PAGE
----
Packet Design Intros BST

Packet Design LLC, the technology startup led by former Cisco Systems Inc. (Nasdaq: CSCO) CTO Judy Estrin, is introducing a new routing protocol that it says will help make Internet more reliable and secure. The new technology, called Border Gateway Protocol (BGP) Scalable Transport, is meant to simplify the way routers exchange BGP tables (see Packet Design Intros Routing Protocol).

A well documented Internet problem relates to Border Gateway Protocol (BGP) routing tables, the directories of where things are located on the Internet that enable big backbone routers to do their job (see Experts Sound Alarm on Internet Routing ). The Internet's growth -- and the millions of new devices with IP addresses -- has caused these BGP tables to grow to about the size of Anna Nicole Smith. Also, more enterprises and ISPs are using BGP to connect to multiple ISPs, which adds significantly to the number of BGP route table entries.

Though today's routers are extremely fast, a lot of their processor power and memory are consumed when the BGP-related information gets too big. "What's essentially happening with BGP is these massive address tables -- phone books, if you will -- are being moved from one ISP to another to another to another," says Richard Clarke, special advisor to the President for cyberspace security.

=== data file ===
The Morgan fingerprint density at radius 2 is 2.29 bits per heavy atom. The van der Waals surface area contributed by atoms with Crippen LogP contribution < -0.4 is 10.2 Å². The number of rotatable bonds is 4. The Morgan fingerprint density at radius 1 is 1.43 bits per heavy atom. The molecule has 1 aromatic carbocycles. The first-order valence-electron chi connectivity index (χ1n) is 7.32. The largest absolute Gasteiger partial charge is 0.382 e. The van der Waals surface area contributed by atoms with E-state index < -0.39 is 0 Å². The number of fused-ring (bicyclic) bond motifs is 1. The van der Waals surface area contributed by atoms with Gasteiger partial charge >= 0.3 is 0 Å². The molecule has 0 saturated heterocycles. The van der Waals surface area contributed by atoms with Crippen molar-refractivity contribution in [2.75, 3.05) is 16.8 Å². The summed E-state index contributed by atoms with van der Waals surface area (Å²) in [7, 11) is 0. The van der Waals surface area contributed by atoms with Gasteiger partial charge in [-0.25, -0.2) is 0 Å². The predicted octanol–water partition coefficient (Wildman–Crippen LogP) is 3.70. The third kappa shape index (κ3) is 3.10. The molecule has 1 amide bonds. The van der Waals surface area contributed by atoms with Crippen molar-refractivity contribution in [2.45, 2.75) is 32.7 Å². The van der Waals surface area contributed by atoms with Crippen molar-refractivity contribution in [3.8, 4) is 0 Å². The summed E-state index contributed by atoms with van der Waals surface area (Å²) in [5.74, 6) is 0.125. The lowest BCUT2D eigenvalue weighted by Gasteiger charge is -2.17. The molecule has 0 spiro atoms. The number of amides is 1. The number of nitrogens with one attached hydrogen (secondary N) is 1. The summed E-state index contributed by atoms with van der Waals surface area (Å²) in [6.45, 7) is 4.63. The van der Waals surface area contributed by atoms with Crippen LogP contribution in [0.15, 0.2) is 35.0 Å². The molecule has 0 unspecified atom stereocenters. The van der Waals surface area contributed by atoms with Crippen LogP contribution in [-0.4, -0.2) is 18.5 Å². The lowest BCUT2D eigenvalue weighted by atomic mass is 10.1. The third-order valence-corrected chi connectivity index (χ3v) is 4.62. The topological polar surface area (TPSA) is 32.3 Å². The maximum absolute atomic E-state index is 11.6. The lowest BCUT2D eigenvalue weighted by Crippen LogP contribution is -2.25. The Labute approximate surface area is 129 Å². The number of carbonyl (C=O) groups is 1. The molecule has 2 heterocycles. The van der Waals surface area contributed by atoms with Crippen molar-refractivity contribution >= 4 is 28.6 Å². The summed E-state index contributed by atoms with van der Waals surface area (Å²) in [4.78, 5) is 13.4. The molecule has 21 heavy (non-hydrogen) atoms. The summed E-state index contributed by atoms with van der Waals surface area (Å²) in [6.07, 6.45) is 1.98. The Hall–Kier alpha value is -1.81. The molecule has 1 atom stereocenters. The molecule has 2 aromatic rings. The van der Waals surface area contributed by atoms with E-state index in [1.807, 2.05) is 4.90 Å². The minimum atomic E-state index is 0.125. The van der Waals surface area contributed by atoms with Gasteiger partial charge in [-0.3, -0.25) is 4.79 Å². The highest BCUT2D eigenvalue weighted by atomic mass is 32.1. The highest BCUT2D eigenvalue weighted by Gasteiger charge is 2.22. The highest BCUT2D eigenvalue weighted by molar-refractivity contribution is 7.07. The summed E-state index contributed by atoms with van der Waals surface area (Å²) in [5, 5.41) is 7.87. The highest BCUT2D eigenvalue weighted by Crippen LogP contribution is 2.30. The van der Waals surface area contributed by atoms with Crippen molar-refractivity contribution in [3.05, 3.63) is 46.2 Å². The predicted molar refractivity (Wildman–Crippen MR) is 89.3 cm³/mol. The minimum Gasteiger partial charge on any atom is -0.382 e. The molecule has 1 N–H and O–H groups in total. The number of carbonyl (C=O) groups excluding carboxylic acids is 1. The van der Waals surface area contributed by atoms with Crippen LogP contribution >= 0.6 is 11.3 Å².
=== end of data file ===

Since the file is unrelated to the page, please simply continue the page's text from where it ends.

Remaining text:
Packet Design's Estrin says BGP's problems can be addressed by changing the way BGP information is carried to the other routers in a network. Right now BGP tables are carried via TCP (Transmission Control Protocol), a protocol that makes a point-to-point connection between routers.

Enter BST, or BGP Scalable Transport, which Packet Design describes as an alternative transport protocol for BGP. TCP devotes memory to keeping track of the state of the TCP connection. But rather than keep a plethora of point-to-point links, BST works by using a technique known as "flooding" to send BGP tables only to a router's immediate neighbor routers. Those routers, in turn, send it to their neighbors, and so on. Theoretically, fewer resources are exhausted this way than keeping track of the state of so many TCP connections within a network.

BST comes as a reference source code module. The reference product contains all of the tools a router vendor would need to build and test BST in a FreeBSD (Unix) environment. BST doesn't change the BGP protocol, Packet Design says. But a router's BGP implementation would need some tinkering, so the router will use BST for message passing instead of TCP.

Estrin says there are also security benefits to this approach as well. In a BST-enabled cloud of routers, only one router at a time would have its IP address exposed to the outside world. When that one router fails, other routers would step up, one at a time, as designated by a network administrator, to take its place.

"There's a lot of focus in the Internet on making things faster," Estrin says. "What we're finding now is that we need to focus on the control plane, which allows you to make it better, not just faster."